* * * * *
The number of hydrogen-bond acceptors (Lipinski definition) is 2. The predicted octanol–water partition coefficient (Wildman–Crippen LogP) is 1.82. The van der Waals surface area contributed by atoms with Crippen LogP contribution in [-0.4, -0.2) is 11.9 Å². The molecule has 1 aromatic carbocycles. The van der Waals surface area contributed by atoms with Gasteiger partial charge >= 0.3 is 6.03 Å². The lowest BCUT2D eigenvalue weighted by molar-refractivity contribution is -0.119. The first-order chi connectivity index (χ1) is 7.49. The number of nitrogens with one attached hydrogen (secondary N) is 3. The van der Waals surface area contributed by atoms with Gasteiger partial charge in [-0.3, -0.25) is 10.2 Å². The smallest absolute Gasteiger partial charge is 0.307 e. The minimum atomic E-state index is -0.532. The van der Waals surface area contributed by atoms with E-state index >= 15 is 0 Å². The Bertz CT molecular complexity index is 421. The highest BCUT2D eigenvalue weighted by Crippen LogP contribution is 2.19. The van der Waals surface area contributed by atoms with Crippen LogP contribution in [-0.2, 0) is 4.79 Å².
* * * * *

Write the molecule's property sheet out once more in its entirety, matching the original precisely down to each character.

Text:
The number of hydrogen-bond acceptors (Lipinski definition) is 2. The predicted octanol–water partition coefficient (Wildman–Crippen LogP) is 1.82. The van der Waals surface area contributed by atoms with Crippen LogP contribution in [-0.4, -0.2) is 11.9 Å². The molecule has 1 aromatic carbocycles. The van der Waals surface area contributed by atoms with Gasteiger partial charge >= 0.3 is 6.03 Å². The lowest BCUT2D eigenvalue weighted by molar-refractivity contribution is -0.119. The first-order chi connectivity index (χ1) is 7.49. The number of nitrogens with one attached hydrogen (secondary N) is 3. The van der Waals surface area contributed by atoms with Gasteiger partial charge in [-0.3, -0.25) is 10.2 Å². The smallest absolute Gasteiger partial charge is 0.307 e. The minimum atomic E-state index is -0.532. The van der Waals surface area contributed by atoms with E-state index >= 15 is 0 Å². The Bertz CT molecular complexity index is 421. The highest BCUT2D eigenvalue weighted by Crippen LogP contribution is 2.19. The van der Waals surface area contributed by atoms with Crippen LogP contribution in [-0.2, 0) is 4.79 Å².